The administrator of the laboratory of a prominent AIDS researcher has been removed from his post and may be suspended, according to National Cancer Institute officials, because of possible criminal violations of federal conflict-of-interest rules in his dealings with drug companies.

The official, Prem Sarin, was removed last month as deputy chief of Robert Gallo's Laboratory of Tumor Cell Biology, eight days after congressional investigators requested documents detailing the NCI's relationship with two drug companies, according to a letter from an NCI official to the committee.

Sarin did not return a reporter's telephone calls yesterday. His attorney, Bruce Baird, said, "He is being fully cooperative with people at NIH who are reviewing some past activities of his, and he is absolutely confident that when all the facts are known, there will not be any allegation of wrongdoing whatever."

The Sarin inquiry, reported yesterday by the Chicago Tribune, is the latest problem besetting the laboratory. Gallo is being investigated by a scientific panel because of unresolved questions surrounding his discovery of the AIDS virus.

And last year, another laboratory scientist, Syed Z. Salahuddin, resigned from the National Institutes of Health, NCI's parent organization, and pleaded guilty to two felony charges for steering laboratory business to a Rockville company where his wife worked.

Gallo said in an interview that he was "shocked" by the allegations against Sarin, who has administered his laboratory's contracts, finances and personnel for the last 20 years.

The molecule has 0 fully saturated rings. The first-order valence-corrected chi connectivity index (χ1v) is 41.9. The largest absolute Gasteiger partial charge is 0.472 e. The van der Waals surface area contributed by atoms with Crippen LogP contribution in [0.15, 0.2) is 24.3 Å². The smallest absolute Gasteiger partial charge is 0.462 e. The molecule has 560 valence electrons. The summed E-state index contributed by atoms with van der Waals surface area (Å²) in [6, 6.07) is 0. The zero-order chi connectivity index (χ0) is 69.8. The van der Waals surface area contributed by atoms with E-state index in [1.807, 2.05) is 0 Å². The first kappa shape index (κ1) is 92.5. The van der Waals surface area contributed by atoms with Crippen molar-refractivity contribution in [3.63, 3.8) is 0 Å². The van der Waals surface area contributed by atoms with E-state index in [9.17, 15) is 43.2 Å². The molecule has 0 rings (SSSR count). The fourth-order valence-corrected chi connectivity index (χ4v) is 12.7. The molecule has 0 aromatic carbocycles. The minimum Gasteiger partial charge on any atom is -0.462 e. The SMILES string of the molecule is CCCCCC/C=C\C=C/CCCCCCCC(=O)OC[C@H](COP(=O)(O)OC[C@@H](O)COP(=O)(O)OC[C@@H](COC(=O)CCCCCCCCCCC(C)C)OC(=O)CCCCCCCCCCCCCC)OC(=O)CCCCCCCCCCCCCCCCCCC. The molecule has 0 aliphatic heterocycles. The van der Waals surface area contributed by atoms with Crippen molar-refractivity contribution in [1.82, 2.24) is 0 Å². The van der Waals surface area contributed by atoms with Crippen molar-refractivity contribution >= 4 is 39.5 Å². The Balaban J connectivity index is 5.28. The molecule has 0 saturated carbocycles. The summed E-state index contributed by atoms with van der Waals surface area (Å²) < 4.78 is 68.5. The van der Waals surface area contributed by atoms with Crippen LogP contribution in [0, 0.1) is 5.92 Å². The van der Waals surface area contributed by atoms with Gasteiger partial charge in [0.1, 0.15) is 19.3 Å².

"He's been the guy who took over the administration for me so I could concentrate on the science," he said. "He has always exemplified a high code. Yet, I can't say to you . . . that I am sure Prem didn't do anything wrong. I just don't know what happened."

Investigators with the oversight and investigations subcommittee of the House Energy and Commerce Committee have spent the last six months examining Sarin's relationships with three drug companies, according to a committee staffer.

He said Sarin testified at a hearing last April that he had represented one company, Responsif Corp. of Wisconsin, at a Food and Drug Administration hearing in 1986 and later served as a paid consultant to them.

On Dec. 13, the committee's chief counsel wrote the NCI requesting information on all "collaborations, agreements or other business relationships" between the NCI and two other drug companies, Pfizer Corp. and the German Degussa/ASTA Pharma Corp.

A committee staffer declined to give details of the investigation, saying, "There are a lot of things that concern us."

NCI officials apparently responded to the letter by launching their investigation. In a reply to the committee Dec. 28, Richard H. Adamson, acting deputy director of the NCI, wrote, "The NCI determined that Dr. Sarin may have violated the criminal conflict-of-interest statutes . . . .

"Because of the "very serious nature of the possible violations," Sarin has been "reassigned to a non-supervisory, non-managerial position," and has "received a proposal to suspend him from all duties without pay" until completion of the probe, according to Adamson's letter. The letter said Sarin had two weeks to respond to the proposed suspension.

NIH spokesmen declined to comment yesterday, saying it is illegal to discuss personnel matters.

Under current rules, NIH researchers are allowed to earn a maximum of $25,000 per year for lecturing and $25,000 per year as consultants to private companies, an NIH spokesman said. Only certain activities are allowed and must be approved in advance. No more than $25,000 can come from one company.

Gallo said yesterday that he encourages researchers in his laboratory to set up Collaborative Research and Development Agreements (CRADAs), contracts under which private companies help pay for government research, but that he discourages private consulting.

Based on interviews with his staff Wednesday, Gallo said, "Nobody in my lab is consulting for money to anybody, nor am I."